Saturday, 7 July 2018

BirdBox infra-red camera IR filter upgrade

Now that the bird nesting season is over, it's upgrade time! The infrared (IR) cameras in this year's boxes are getting IR filters...

and some to spare...

This year's two new bird boxes have an infrared (IR) camera with visible and IR LEDs (Robin box Birch log tit box).  There is 'night mode' with IR light  that the birds cant see, and day mode with optional visible light illumination. All non IR-light sensitive cameras have an IR filter built into the camera, whereas IR-sensitive cameras don't.

Without an IR filter, IR camera images have a pinkish cast to them in visible light, giving a permanent 'Hipstamatic' look:

Un-filtered IR camera pink colour is obvious here

An IR filter (called an IR-cut) converts an IR-sensitive camera into a conventional one that can't see IR light.  This gizmo has a bit of glass in it that blocks IR light, and can move backwards and forwards over the camera lens by changing the voltage polarity applied across it.

These bird boxes use the 8MP Raspberry Pi IR camera board.  This has a similar shape and design to those found found in many commercial CCTV cameras, so IR filters designed for CCTV camera modules can be fitted to them.  Sort of...

My first attempt to do this was the top-down camera in last years's double camera bird box.  Unfortunately, I sourced an IR-cut that had an ?M12 lens mount on it, basically a dirty great chunk of plastic poking out the font that needed to be cut off before I could use it = fiddly.  You can see my v1 test for this here from a separate project:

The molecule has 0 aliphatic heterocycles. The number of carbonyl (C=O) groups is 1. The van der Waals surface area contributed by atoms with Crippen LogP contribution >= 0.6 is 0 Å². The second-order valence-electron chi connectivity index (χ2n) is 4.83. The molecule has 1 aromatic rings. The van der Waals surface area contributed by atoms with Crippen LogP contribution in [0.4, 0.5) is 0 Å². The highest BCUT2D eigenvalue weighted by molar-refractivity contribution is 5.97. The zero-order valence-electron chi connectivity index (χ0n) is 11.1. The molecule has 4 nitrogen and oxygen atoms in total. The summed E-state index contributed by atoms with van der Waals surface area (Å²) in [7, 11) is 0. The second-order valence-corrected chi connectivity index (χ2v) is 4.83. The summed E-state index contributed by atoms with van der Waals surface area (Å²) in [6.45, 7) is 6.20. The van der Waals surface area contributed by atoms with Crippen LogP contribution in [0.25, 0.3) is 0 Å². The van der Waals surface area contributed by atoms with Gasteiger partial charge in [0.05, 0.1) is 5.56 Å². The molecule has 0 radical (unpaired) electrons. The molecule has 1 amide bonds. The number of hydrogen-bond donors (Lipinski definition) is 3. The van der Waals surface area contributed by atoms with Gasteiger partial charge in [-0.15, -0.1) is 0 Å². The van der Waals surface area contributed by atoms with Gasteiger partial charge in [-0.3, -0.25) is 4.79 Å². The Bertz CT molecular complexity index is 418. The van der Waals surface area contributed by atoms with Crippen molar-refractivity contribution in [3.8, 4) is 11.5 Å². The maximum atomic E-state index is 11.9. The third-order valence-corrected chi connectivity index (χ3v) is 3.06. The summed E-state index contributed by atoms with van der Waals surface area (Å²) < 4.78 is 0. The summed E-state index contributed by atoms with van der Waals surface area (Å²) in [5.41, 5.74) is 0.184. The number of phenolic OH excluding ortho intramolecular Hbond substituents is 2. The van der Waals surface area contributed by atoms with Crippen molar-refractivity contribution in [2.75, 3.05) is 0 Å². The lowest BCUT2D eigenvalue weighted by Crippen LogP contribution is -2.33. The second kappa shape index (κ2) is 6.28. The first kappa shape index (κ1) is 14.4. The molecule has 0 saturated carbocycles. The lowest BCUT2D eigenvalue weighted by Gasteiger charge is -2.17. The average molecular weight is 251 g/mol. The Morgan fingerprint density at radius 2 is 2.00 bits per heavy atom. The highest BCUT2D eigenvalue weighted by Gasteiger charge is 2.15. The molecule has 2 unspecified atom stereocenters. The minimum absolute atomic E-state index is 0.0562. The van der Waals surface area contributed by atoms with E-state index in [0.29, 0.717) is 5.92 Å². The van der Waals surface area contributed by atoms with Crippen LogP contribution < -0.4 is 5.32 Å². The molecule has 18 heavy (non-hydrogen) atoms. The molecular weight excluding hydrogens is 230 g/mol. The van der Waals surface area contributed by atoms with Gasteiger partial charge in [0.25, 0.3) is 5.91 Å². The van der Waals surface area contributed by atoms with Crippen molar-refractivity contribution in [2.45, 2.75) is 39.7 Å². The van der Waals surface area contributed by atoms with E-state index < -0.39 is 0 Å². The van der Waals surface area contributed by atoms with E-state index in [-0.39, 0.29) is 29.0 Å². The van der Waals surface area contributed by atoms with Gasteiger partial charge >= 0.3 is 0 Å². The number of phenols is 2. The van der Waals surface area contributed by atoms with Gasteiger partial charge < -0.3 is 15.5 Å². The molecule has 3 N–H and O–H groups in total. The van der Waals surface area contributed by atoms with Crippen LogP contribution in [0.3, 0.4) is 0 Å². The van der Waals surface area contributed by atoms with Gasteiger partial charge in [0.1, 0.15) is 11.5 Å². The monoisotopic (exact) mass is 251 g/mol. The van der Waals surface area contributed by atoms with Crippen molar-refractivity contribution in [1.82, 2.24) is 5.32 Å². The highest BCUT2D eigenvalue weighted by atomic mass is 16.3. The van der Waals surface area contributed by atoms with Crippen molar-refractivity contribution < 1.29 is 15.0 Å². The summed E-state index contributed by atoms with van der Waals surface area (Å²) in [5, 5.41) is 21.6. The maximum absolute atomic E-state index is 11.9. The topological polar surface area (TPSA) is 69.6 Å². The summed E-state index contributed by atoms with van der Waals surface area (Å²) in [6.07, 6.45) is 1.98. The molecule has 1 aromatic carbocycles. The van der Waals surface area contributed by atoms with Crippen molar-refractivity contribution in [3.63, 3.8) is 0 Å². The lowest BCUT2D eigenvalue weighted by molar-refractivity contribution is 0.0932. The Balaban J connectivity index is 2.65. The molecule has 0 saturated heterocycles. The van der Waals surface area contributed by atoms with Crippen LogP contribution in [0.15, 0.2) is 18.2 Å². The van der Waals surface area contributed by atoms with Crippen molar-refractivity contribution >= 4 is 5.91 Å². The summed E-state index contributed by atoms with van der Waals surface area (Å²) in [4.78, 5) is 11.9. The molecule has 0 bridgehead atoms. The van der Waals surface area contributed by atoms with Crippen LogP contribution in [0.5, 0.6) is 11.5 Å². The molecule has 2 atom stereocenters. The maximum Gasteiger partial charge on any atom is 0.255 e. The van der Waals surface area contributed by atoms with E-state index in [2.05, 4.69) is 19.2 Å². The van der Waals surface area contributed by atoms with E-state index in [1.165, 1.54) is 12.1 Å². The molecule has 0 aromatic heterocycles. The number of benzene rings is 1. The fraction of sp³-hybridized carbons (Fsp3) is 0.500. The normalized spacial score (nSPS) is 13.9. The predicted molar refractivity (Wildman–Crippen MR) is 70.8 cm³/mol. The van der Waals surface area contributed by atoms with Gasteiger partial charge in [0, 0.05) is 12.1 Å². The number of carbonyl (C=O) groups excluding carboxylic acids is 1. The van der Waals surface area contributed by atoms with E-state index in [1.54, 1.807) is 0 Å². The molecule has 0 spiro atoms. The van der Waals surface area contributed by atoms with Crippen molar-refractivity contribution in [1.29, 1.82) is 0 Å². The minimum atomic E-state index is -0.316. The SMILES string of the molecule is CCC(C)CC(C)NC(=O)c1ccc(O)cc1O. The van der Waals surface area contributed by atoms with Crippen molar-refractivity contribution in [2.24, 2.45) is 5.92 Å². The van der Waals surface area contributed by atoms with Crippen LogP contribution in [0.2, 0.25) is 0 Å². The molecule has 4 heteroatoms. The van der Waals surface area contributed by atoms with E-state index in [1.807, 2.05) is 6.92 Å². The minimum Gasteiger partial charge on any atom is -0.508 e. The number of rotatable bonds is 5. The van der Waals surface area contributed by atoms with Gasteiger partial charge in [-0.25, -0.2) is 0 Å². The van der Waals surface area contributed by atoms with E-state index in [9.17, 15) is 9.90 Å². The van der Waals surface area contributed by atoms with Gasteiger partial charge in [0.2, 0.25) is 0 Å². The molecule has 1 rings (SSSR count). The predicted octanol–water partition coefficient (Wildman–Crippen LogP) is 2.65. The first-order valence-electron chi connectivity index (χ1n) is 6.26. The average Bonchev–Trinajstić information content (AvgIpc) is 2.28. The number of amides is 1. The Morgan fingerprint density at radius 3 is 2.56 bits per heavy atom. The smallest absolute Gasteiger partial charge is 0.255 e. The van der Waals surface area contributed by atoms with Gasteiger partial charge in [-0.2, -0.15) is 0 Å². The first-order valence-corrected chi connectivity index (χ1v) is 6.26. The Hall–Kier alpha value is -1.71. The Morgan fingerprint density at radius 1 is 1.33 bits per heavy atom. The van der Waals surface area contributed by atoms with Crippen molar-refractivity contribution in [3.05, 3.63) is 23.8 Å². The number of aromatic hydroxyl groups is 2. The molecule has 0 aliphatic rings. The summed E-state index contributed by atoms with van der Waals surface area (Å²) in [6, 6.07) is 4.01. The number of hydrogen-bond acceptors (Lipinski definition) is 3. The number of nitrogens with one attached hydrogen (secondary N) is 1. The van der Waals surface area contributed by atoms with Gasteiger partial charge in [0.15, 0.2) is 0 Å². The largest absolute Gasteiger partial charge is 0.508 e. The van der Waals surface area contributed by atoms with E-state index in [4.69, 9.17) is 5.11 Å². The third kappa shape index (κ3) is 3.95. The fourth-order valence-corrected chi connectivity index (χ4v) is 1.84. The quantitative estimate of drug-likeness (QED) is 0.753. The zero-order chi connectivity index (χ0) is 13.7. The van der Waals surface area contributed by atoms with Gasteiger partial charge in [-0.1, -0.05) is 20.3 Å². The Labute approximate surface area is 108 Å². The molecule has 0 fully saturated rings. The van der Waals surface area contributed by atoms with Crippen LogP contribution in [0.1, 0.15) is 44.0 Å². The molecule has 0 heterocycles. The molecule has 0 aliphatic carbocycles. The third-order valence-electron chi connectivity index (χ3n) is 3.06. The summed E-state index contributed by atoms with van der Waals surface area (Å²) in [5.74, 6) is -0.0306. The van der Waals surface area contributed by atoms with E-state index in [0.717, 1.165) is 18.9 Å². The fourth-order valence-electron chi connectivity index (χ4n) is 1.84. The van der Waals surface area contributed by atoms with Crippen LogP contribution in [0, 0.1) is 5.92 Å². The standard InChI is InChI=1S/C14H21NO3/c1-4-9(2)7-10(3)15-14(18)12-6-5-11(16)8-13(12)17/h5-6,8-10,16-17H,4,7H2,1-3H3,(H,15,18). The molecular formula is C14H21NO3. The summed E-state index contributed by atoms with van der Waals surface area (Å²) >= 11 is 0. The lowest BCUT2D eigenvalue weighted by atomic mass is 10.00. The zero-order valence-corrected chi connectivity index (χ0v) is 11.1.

I wanted something easy to add to this year's boxes, and found an IR cut filter without a lens mount which fits nicely over the existing screw holes in the Raspberry Pi camera module (22mm separation).

This come from AliExpress (China, so take a couple of weeks to get to the UK), and costs $3.50 so wont break the bank.  It comes with a separate lens mount holder which I haven't used.  There's the option of 20mm or 22mm screw hole separation at order - you need the 22mm one as to fit the Raspberry Pi camera board.

This shows the underside of the camera unit that is slotted in to the top of the birdbox, pre and post IR-cut upgrade. The ir-cut is attached over the camera by M2 nylon screws and nuts, and the screws just go through the 4mm ply and pass through the camera board.

IR-cut sitting flush against the 'underside' of the bird box camera insert

I had previously designed this year's Raspberry pi zero W add-on board with an IR-cut in mind.  The voltage polarity reversal to switch the IR-cut is done with a L293DNE (£2.70).  I did  a more detailed writeup of this here which also has some example code.  The design for the wiring of this my customised add-on board is detailed here.

No birds in this, but you get the idea what switching the IR-cut in natural daylight does... there are alternatives to this, eg here which has integrated IR LED, camera and IR cut - does not have stellar reviews on amazon though.

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